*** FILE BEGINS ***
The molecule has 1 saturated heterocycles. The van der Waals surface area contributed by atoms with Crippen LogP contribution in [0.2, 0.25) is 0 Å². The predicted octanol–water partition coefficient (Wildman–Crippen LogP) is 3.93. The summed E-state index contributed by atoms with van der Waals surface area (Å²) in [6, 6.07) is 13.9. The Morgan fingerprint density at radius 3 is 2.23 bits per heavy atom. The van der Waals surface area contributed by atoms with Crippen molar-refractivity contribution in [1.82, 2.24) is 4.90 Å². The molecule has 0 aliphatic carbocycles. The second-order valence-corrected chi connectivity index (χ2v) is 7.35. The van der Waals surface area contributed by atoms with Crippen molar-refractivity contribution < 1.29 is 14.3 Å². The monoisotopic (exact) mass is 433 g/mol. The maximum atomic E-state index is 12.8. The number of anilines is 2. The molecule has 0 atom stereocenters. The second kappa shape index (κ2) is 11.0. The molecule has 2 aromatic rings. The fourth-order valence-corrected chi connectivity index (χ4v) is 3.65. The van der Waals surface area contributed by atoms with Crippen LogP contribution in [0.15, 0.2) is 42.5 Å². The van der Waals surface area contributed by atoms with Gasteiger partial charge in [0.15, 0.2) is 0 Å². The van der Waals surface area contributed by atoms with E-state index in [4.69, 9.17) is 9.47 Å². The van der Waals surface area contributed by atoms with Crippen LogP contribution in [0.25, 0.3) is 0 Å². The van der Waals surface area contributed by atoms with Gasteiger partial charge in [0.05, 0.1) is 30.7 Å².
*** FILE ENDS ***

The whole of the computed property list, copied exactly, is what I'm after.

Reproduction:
The molecule has 1 saturated heterocycles. The van der Waals surface area contributed by atoms with Crippen LogP contribution in [0.2, 0.25) is 0 Å². The predicted octanol–water partition coefficient (Wildman–Crippen LogP) is 3.93. The summed E-state index contributed by atoms with van der Waals surface area (Å²) in [6, 6.07) is 13.9. The Morgan fingerprint density at radius 3 is 2.23 bits per heavy atom. The van der Waals surface area contributed by atoms with Crippen molar-refractivity contribution in [1.82, 2.24) is 4.90 Å². The molecule has 0 aliphatic carbocycles. The second-order valence-corrected chi connectivity index (χ2v) is 7.35. The van der Waals surface area contributed by atoms with Crippen molar-refractivity contribution < 1.29 is 14.3 Å². The monoisotopic (exact) mass is 433 g/mol. The maximum atomic E-state index is 12.8. The number of anilines is 2. The molecule has 0 atom stereocenters. The second kappa shape index (κ2) is 11.0. The molecule has 2 aromatic rings. The fourth-order valence-corrected chi connectivity index (χ4v) is 3.65. The van der Waals surface area contributed by atoms with Crippen LogP contribution in [0.15, 0.2) is 42.5 Å². The van der Waals surface area contributed by atoms with Gasteiger partial charge in [0.15, 0.2) is 0 Å². The van der Waals surface area contributed by atoms with E-state index in [4.69, 9.17) is 9.47 Å². The van der Waals surface area contributed by atoms with Crippen LogP contribution in [0.25, 0.3) is 0 Å². The van der Waals surface area contributed by atoms with Gasteiger partial charge in [0.05, 0.1) is 30.7 Å².